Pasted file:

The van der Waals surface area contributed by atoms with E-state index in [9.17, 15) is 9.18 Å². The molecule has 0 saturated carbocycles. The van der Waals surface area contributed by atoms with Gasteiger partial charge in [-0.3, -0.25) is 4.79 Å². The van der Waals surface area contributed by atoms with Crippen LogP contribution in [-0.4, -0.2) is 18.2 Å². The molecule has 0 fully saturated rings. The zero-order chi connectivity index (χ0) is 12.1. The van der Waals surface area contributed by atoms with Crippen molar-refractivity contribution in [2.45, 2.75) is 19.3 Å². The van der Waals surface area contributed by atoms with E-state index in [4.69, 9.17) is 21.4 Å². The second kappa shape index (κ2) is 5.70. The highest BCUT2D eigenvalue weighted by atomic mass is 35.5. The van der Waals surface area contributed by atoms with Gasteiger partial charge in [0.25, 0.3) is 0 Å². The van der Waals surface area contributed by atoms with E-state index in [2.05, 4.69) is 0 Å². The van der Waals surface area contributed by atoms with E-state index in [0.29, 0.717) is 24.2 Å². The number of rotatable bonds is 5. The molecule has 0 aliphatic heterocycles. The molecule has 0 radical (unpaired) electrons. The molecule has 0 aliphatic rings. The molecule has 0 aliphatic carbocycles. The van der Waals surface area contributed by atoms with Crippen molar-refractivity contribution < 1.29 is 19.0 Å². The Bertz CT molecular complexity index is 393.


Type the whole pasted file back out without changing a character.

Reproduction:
The van der Waals surface area contributed by atoms with E-state index in [9.17, 15) is 9.18 Å². The molecule has 0 saturated carbocycles. The van der Waals surface area contributed by atoms with Gasteiger partial charge in [-0.3, -0.25) is 4.79 Å². The van der Waals surface area contributed by atoms with Crippen LogP contribution in [-0.4, -0.2) is 18.2 Å². The molecule has 0 fully saturated rings. The zero-order chi connectivity index (χ0) is 12.1. The van der Waals surface area contributed by atoms with Crippen molar-refractivity contribution in [2.45, 2.75) is 19.3 Å². The van der Waals surface area contributed by atoms with E-state index in [4.69, 9.17) is 21.4 Å². The second kappa shape index (κ2) is 5.70. The highest BCUT2D eigenvalue weighted by atomic mass is 35.5. The van der Waals surface area contributed by atoms with Gasteiger partial charge in [0.25, 0.3) is 0 Å². The van der Waals surface area contributed by atoms with E-state index in [2.05, 4.69) is 0 Å². The van der Waals surface area contributed by atoms with E-state index in [0.29, 0.717) is 24.2 Å². The number of rotatable bonds is 5. The molecule has 0 aliphatic heterocycles. The molecule has 0 radical (unpaired) electrons. The molecule has 0 aliphatic rings. The molecule has 0 aliphatic carbocycles. The van der Waals surface area contributed by atoms with Crippen molar-refractivity contribution < 1.29 is 19.0 Å². The Bertz CT molecular complexity index is 393.